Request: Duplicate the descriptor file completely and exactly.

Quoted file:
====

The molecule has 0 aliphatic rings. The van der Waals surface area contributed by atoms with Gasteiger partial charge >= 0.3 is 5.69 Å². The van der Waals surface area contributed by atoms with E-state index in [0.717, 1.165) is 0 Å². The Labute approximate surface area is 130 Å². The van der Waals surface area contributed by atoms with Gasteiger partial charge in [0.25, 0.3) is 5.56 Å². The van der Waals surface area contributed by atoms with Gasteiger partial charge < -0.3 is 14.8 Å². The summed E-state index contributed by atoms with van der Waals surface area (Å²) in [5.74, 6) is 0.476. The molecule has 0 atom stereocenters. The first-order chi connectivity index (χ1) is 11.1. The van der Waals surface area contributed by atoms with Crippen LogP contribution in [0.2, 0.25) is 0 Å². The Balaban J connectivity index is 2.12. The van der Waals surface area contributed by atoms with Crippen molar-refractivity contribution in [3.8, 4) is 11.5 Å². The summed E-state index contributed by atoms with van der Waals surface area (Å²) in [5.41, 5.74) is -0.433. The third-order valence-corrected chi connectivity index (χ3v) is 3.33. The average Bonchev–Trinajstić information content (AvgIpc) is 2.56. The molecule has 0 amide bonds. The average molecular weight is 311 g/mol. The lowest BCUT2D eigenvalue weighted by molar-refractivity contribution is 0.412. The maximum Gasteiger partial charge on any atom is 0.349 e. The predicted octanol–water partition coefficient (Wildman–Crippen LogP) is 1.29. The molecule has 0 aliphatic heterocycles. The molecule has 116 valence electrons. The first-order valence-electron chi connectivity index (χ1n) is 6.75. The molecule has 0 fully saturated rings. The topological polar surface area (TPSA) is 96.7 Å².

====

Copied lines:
The molecule has 0 aliphatic rings. The van der Waals surface area contributed by atoms with Gasteiger partial charge >= 0.3 is 5.69 Å². The van der Waals surface area contributed by atoms with E-state index in [0.717, 1.165) is 0 Å². The Labute approximate surface area is 130 Å². The van der Waals surface area contributed by atoms with Gasteiger partial charge in [0.25, 0.3) is 5.56 Å². The van der Waals surface area contributed by atoms with Gasteiger partial charge < -0.3 is 14.8 Å². The summed E-state index contributed by atoms with van der Waals surface area (Å²) in [5.74, 6) is 0.476. The molecule has 0 atom stereocenters. The first-order chi connectivity index (χ1) is 11.1. The van der Waals surface area contributed by atoms with Crippen LogP contribution in [0.2, 0.25) is 0 Å². The Balaban J connectivity index is 2.12. The van der Waals surface area contributed by atoms with Crippen molar-refractivity contribution in [3.8, 4) is 11.5 Å². The summed E-state index contributed by atoms with van der Waals surface area (Å²) in [5.41, 5.74) is -0.433. The third-order valence-corrected chi connectivity index (χ3v) is 3.33. The average Bonchev–Trinajstić information content (AvgIpc) is 2.56. The molecule has 0 amide bonds. The average molecular weight is 311 g/mol. The lowest BCUT2D eigenvalue weighted by molar-refractivity contribution is 0.412. The maximum Gasteiger partial charge on any atom is 0.349 e. The predicted octanol–water partition coefficient (Wildman–Crippen LogP) is 1.29. The molecule has 0 aliphatic heterocycles. The molecule has 116 valence electrons. The first-order valence-electron chi connectivity index (χ1n) is 6.75. The molecule has 0 fully saturated rings. The topological polar surface area (TPSA) is 96.7 Å².